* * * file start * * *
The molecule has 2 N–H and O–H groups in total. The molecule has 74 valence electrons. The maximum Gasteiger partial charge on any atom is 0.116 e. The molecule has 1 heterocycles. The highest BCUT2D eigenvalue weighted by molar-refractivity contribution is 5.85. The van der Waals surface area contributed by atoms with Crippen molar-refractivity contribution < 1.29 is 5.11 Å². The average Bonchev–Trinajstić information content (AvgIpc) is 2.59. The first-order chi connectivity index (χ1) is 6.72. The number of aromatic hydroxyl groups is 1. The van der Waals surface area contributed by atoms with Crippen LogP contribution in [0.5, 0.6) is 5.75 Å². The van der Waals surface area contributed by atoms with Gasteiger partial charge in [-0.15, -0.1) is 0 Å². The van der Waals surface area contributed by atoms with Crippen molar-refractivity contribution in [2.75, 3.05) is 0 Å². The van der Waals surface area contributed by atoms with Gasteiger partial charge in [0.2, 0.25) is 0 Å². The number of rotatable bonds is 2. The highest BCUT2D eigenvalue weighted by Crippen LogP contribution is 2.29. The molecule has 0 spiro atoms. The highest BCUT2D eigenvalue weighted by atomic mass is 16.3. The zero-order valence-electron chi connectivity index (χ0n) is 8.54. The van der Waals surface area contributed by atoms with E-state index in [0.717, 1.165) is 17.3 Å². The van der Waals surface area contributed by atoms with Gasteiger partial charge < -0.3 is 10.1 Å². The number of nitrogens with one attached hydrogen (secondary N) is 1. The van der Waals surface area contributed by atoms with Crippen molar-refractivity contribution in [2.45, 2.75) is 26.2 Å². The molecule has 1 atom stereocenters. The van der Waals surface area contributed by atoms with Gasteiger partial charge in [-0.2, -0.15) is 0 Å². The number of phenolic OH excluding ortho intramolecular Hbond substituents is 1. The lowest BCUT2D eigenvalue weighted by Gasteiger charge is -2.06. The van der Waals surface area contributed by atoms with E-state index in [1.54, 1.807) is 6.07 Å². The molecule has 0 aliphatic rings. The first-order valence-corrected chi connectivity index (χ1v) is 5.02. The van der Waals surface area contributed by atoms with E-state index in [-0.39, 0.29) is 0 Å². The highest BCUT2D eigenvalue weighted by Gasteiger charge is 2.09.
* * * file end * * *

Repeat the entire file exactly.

The molecule has 2 N–H and O–H groups in total. The molecule has 74 valence electrons. The maximum Gasteiger partial charge on any atom is 0.116 e. The molecule has 1 heterocycles. The highest BCUT2D eigenvalue weighted by molar-refractivity contribution is 5.85. The van der Waals surface area contributed by atoms with Crippen molar-refractivity contribution < 1.29 is 5.11 Å². The average Bonchev–Trinajstić information content (AvgIpc) is 2.59. The first-order chi connectivity index (χ1) is 6.72. The number of aromatic hydroxyl groups is 1. The van der Waals surface area contributed by atoms with Crippen LogP contribution in [0.5, 0.6) is 5.75 Å². The van der Waals surface area contributed by atoms with Gasteiger partial charge in [-0.15, -0.1) is 0 Å². The van der Waals surface area contributed by atoms with Crippen molar-refractivity contribution in [2.75, 3.05) is 0 Å². The van der Waals surface area contributed by atoms with Gasteiger partial charge in [0.2, 0.25) is 0 Å². The number of rotatable bonds is 2. The highest BCUT2D eigenvalue weighted by Crippen LogP contribution is 2.29. The molecule has 0 spiro atoms. The highest BCUT2D eigenvalue weighted by atomic mass is 16.3. The zero-order valence-electron chi connectivity index (χ0n) is 8.54. The van der Waals surface area contributed by atoms with E-state index in [0.717, 1.165) is 17.3 Å². The van der Waals surface area contributed by atoms with Gasteiger partial charge < -0.3 is 10.1 Å². The number of nitrogens with one attached hydrogen (secondary N) is 1. The van der Waals surface area contributed by atoms with Crippen molar-refractivity contribution in [2.45, 2.75) is 26.2 Å². The molecule has 1 atom stereocenters. The van der Waals surface area contributed by atoms with Gasteiger partial charge in [-0.2, -0.15) is 0 Å². The number of phenolic OH excluding ortho intramolecular Hbond substituents is 1. The lowest BCUT2D eigenvalue weighted by Gasteiger charge is -2.06. The van der Waals surface area contributed by atoms with E-state index in [1.54, 1.807) is 6.07 Å². The molecule has 0 aliphatic rings. The first-order valence-corrected chi connectivity index (χ1v) is 5.02. The van der Waals surface area contributed by atoms with E-state index in [-0.39, 0.29) is 0 Å². The highest BCUT2D eigenvalue weighted by Gasteiger charge is 2.09.